in: Andrew Jordan / Dave Huitema / Harro van Asselt / Johanna Forster (eds.), Governing climate change: polycentricity in action?, Cambridge, UK: Cambridge Univ. Pr, 169-187
Global climate governance has developed from a classic international regime (based on the interests and decision-making of states) to a polycentric system, encompassing a wide range of non-state and subnational actors. Polycentric governance theory assumes that while governing initiatives are largely independent in establishing their own norms and rules via self-organisation, they are able to mutually adjust and collaborate with each other. Polycentric governance, in other words, highlights a non-hierarchic, layered landscape in which initiatives are linked rather than isolated. However, the exact nature of linkages has not been a major puzzle in polycentric governance theory to date. To close this gap, we explicitly discuss linkages between and among state, non-state and subnational actions in the polycentric climate governance system.
From a research perspective, ‘linkages’ is a broad and diverse concept. Linkages can be material, functional, biophysical or a ‘fact of life’. For instance, climate change has an impact on biodiversity and poverty levels in countries lacking adaptive capacity. We focus, however, on institutional linkages that occur directly or indirectly, intentionally or unintentionally, among climate actions. Cities, for instance, collaborate and compete with other cities for resources; they are also dependent on the actions by the regions and countries in which they are located, the companies and industries driving their economies and their citizens.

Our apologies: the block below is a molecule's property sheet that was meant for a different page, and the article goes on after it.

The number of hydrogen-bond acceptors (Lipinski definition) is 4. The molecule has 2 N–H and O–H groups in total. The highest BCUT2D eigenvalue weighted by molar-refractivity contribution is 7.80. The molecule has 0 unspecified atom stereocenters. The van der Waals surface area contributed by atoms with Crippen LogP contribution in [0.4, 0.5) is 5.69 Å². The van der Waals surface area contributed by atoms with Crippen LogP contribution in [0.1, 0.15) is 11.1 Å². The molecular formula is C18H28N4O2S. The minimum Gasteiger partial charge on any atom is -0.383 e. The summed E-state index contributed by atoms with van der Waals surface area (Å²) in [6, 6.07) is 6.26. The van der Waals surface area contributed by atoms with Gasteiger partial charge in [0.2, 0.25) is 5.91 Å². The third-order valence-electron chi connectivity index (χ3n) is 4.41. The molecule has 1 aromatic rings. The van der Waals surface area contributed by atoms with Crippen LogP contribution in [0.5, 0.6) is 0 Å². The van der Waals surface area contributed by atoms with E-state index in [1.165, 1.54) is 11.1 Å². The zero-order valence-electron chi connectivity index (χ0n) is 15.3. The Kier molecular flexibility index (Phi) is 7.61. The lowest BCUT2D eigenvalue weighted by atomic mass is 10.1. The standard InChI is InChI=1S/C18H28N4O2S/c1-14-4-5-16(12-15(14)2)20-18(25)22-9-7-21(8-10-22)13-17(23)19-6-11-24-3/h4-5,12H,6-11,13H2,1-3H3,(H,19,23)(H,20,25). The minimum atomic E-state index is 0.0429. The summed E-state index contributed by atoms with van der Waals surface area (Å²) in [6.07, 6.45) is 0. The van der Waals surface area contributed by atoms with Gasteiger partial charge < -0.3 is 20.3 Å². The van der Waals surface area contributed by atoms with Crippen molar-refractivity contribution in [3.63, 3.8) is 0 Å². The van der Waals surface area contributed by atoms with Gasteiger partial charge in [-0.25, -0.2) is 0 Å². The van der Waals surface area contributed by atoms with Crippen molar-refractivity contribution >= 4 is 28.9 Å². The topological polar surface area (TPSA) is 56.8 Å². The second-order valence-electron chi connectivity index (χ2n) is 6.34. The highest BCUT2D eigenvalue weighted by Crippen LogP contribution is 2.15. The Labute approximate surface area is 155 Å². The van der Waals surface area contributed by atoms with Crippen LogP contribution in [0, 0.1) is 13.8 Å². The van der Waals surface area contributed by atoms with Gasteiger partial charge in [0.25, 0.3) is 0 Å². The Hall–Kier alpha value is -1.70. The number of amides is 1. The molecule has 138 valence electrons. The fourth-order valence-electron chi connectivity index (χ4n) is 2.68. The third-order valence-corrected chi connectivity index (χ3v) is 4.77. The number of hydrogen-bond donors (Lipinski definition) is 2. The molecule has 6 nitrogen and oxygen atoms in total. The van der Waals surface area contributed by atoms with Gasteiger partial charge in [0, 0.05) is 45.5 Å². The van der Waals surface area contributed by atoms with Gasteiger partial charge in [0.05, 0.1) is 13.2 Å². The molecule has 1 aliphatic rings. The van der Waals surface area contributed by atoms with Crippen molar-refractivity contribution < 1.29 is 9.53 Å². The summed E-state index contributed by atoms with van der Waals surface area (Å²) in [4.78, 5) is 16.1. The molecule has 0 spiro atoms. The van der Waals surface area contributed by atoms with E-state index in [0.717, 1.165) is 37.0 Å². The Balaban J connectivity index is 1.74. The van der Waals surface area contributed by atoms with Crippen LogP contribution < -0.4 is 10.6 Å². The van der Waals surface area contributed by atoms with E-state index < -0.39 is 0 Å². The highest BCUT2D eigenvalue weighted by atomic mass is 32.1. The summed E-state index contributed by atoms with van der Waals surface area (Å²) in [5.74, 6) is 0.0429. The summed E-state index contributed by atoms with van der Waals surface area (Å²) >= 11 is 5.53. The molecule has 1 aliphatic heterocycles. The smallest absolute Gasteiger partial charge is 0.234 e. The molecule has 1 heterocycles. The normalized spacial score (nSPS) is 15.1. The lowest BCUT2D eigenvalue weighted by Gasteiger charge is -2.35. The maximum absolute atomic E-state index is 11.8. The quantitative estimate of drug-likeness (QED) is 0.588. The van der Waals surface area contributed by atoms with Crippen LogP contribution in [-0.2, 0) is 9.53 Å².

From a policy perspective, coordinating and improving linkages between actors and institutions has started to gain traction. The 2015 Paris Agreement under the United Nations Framework Convention on Climate Change (UNFCCC) could be seen as marking a decisive shift towards more polycentric climate governance, increasingly trying to harness the potential benefits of linkages, while at the same time attempting to minimise the risk of conflict and overlap. The system of nationally determined contributions offers opportunities for new collaborations between public and private actors, and for strengthening existing linkages. The outcomes of the Paris climate summit gave unprecedented recognition to non-state actors (or, in UNFCCC jargon, ‘non-party stakeholders’) and cooperative initiatives in delivering climate action.
Against this background, we analyse linkages between state, non-state and subnational climate actions in the context of an emerging polycentric climate governance architecture. We begin by observing that the emerging polycentric climate system constitutes a networked structure, wherein individual actors interact with each other. To better assess the nature, quality and impacts of these interactions, we offer a discussion of previous conceptualisations of institutional linkages showing how climate actions by a myriad of cities, regions, companies and civil society organisations are connected. We then provide several illustrative examples for the main categories of linkages, focusing on interactions between transnational and international organisations. We then discuss the current and prospective approaches to ensure that climate actions interact synergistically with the intergovernmental UNFCCC regime and how synergistic interactions can be improved.
Finally, we reflect on the core propositions of polycentric governance theory to assess its usefulness in analysing the current landscape of climate governance.